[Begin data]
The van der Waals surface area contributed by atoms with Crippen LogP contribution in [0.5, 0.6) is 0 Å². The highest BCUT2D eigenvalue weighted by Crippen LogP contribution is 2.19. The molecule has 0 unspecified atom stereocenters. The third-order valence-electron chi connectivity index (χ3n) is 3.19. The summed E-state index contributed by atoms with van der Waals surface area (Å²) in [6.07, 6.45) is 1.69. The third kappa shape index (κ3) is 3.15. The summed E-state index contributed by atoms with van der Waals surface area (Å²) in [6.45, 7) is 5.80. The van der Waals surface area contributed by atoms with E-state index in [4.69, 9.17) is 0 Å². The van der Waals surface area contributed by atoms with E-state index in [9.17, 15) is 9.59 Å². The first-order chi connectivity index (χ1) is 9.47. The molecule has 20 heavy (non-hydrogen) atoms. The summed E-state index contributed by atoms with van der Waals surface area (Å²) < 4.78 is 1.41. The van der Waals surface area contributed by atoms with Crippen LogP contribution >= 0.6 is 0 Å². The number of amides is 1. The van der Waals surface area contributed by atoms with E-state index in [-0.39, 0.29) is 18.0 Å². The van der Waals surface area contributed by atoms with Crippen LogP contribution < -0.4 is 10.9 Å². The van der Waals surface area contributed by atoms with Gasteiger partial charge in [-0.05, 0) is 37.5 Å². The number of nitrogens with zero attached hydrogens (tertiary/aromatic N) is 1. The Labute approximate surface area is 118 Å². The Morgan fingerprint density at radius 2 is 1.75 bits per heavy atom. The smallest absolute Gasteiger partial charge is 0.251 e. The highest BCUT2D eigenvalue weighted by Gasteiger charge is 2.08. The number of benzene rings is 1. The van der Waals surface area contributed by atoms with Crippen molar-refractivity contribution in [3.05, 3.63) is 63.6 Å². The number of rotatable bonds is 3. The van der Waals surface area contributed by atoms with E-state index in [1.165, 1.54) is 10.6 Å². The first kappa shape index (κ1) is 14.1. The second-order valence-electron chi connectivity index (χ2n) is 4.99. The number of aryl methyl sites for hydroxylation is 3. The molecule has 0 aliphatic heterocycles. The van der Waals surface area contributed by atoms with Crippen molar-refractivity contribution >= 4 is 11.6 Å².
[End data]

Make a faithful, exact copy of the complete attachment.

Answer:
The van der Waals surface area contributed by atoms with Crippen LogP contribution in [0.5, 0.6) is 0 Å². The highest BCUT2D eigenvalue weighted by Crippen LogP contribution is 2.19. The molecule has 0 unspecified atom stereocenters. The third-order valence-electron chi connectivity index (χ3n) is 3.19. The summed E-state index contributed by atoms with van der Waals surface area (Å²) in [6.07, 6.45) is 1.69. The third kappa shape index (κ3) is 3.15. The summed E-state index contributed by atoms with van der Waals surface area (Å²) in [6.45, 7) is 5.80. The van der Waals surface area contributed by atoms with E-state index in [4.69, 9.17) is 0 Å². The van der Waals surface area contributed by atoms with E-state index in [9.17, 15) is 9.59 Å². The first-order chi connectivity index (χ1) is 9.47. The molecule has 20 heavy (non-hydrogen) atoms. The summed E-state index contributed by atoms with van der Waals surface area (Å²) < 4.78 is 1.41. The van der Waals surface area contributed by atoms with Crippen LogP contribution >= 0.6 is 0 Å². The number of amides is 1. The van der Waals surface area contributed by atoms with E-state index in [-0.39, 0.29) is 18.0 Å². The van der Waals surface area contributed by atoms with Crippen LogP contribution < -0.4 is 10.9 Å². The van der Waals surface area contributed by atoms with Gasteiger partial charge in [-0.05, 0) is 37.5 Å². The number of nitrogens with zero attached hydrogens (tertiary/aromatic N) is 1. The Labute approximate surface area is 118 Å². The Morgan fingerprint density at radius 2 is 1.75 bits per heavy atom. The smallest absolute Gasteiger partial charge is 0.251 e. The highest BCUT2D eigenvalue weighted by Gasteiger charge is 2.08. The number of benzene rings is 1. The van der Waals surface area contributed by atoms with Crippen molar-refractivity contribution in [3.05, 3.63) is 63.6 Å². The number of rotatable bonds is 3. The van der Waals surface area contributed by atoms with E-state index in [1.165, 1.54) is 10.6 Å². The first kappa shape index (κ1) is 14.1. The second-order valence-electron chi connectivity index (χ2n) is 4.99. The number of aryl methyl sites for hydroxylation is 3. The molecule has 0 aliphatic heterocycles. The van der Waals surface area contributed by atoms with Crippen molar-refractivity contribution >= 4 is 11.6 Å².